Each time our service members are honored my mind seems to flash back to a time when we were fearful of admitting to strangers that dad was a military man. The year was 1972, and the Vietnam War was winding down. Perhaps it was because this country had a draft where boys, just eighteen, were being sent off to fight halfway around the world. I’m not sure, I was probably too young to know exactly why, but I do remember the war was very unpopular. I remember seeing demonstrations against the war on television. Actors, actresses, musicians, and such were speaking out against all the country was doing over there. Whatever the reasons, my family was fearful of letting any strangers know that Daddy was a Master Sergeant in the US Army and was now heading to Vietnam.
I remember my mom, brother and I taking dad to the airport to see him off. We were alone and afraid to let on to anyone our reason for being there. I remember us all crying as we said our goodbyes and wearing sunglasses as we left the airport. It seemed like such a long walk back out of that airport, and I was trying so hard to be strong.
Those wouldn’t be the only tears we’d shed that year. It was especially hard on my mom, for she was left behind to once again raise us on her own and worry whether she’d ever see dad again. Dad did his best to parent from thousands of miles away, and I still have some of his letters to prove it, but you miss so much when you’re thousands of miles away from one another.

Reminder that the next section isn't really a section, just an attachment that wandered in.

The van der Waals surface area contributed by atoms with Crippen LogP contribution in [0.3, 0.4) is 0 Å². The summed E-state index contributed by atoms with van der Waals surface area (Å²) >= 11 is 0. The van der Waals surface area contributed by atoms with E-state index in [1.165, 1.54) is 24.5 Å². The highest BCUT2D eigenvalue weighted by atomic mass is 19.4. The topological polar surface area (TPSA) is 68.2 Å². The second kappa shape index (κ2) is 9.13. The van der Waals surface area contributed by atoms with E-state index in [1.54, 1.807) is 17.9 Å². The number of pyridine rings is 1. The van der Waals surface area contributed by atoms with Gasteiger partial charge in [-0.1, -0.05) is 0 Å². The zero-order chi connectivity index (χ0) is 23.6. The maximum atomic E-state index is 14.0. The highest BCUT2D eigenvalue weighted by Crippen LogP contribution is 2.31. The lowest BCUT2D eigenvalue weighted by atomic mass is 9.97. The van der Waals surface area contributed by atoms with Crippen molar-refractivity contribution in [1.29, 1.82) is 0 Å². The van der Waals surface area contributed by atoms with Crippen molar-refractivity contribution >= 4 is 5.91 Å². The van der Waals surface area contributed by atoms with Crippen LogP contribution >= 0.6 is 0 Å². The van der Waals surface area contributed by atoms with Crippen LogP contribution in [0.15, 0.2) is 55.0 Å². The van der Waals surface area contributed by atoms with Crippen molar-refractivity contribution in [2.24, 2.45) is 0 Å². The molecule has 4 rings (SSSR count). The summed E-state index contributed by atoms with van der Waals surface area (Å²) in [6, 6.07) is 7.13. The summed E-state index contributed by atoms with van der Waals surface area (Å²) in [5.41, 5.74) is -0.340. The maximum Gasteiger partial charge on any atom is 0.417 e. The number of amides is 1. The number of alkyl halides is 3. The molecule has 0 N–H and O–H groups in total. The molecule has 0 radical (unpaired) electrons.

Daddy did make it back from Vietnam, but I don’t think anyone can be subject to the horrors of war without it impacting you. He made it home though, and we all did our best to get back to being a family once more. The sacrifices we made were minimal compared to those who had lost their loved ones or those who had suffered injuries.
Despite the struggles we continue to have in this country, I still believe this is the greatest country in the world. I will forever place my right hand over my heart and salute our flag not only because of my dad,